Friday, July 10, 2009
Have been wondering for some time now whether my mum letting me smoke helped contribute to my getting MS.
Richie sent me a link to Jen's blog MS Strength
It is very interesting and it makes sense that apart from the risk of cancer there is also a risk of damage to the immune system.
Scary to think smoking can increase the possibility of getting MS, I bet that would make it a lot less of a sexy thing to do.
Think that would take the excitement out of smoking unless you have a thing about dicing with death you would not want to carry on smoking.
I found this online:
‘’Cigarette smoking and the risk for MS.
Researchers studied the relationship between cigarette smoking and the risk for developing MS in 22,312 people between the ages of 40 and 47 living in Hordaland, Norway. Information was gathered by using questionnaires and a physical examination. Detailed information about smoking included current and previous smoking history and the age smoking started.
There were 87 people who reported having MS. All patients with MS who were current smokers and most who had smoked in the past had started smoking before they developed MS.
Most people started smoking about 15 years before they developed MS. The risk for developing MS was nearly twice as high in people who currently smoked or had ever smoked than in nonsmokers. When men and women were evaluated separately, the risk for developing MS was nearly three times greater for men and one and a half times greater for women who smoked than in nonsmokers. Smoking also increased the risk for heart attacks, angina, and asthma for both men and women.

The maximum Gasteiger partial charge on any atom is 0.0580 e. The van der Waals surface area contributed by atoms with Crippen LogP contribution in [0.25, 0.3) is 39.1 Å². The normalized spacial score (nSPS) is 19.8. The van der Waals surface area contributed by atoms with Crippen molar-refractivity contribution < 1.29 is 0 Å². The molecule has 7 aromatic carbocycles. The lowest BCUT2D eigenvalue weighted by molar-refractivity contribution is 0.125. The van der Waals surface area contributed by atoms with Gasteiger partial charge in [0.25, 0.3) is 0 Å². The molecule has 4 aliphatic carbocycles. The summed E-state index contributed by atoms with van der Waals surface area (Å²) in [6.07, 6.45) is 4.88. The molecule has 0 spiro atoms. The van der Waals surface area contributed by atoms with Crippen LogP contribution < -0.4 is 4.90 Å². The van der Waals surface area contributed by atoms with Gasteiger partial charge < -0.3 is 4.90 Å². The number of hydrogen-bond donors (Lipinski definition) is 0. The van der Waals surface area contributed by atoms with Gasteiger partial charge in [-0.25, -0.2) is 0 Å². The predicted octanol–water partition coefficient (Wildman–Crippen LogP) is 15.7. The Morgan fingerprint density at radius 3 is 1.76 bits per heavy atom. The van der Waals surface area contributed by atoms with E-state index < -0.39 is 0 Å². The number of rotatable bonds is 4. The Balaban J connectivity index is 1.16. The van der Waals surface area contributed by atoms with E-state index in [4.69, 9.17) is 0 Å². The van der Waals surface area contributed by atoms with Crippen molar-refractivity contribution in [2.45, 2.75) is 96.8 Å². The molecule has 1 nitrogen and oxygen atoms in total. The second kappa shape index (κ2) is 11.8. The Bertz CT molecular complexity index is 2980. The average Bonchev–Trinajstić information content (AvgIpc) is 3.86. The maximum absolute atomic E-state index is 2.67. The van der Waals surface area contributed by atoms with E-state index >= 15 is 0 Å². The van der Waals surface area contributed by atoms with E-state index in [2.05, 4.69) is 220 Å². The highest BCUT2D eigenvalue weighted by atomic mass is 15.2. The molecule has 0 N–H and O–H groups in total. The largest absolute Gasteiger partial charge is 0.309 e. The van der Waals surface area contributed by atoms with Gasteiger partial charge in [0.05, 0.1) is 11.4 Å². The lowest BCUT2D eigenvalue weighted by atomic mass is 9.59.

How could smoking increase the risk for MS? Smoking causes damage to the cells that form the lining of blood vessels. When these cells, called endothelial cells, are damaged, a number of things can happen. The immune system normally fights off bad agents like bacteria and viruses. When endothelial cells are damaged the immune system can become overactive and turn against the cells of our own bodies.
This is called autoimmune disease, and MS is an autoimmune disease. Endothelial cells form a very tight barrier in the brain blood vessels to prevent toxic substances from entering the brain. If endothelial cells are damaged, the brain blood vessels may become leaky. Toxic substances may pass into the brain.
What does all this mean to me? The Surgeon General has been warning everyone for years that smoking cigarettes may be hazardous to our health. Smoking increases the risk for cancer, heart and lung disease, and stroke. MS may be added to that list. How many reasons does a person need to quit smoking? The evidence is obviously mounting.
Cigarette smoking and multiple sclerosis (MS): Yet another reason to quit.''
Robin L. Brey, MD
The other element that is important is vitamin D which is obtained from sunlight, this is why there are fewer cases of MS in the tropics.
Wish we had not moved from Trinidad then I would have got more than enough sunlight and my mum might not have introduced me to smoking.
I feel that I have been caught in a pincer movement between smoking and lack of sunlight all year around.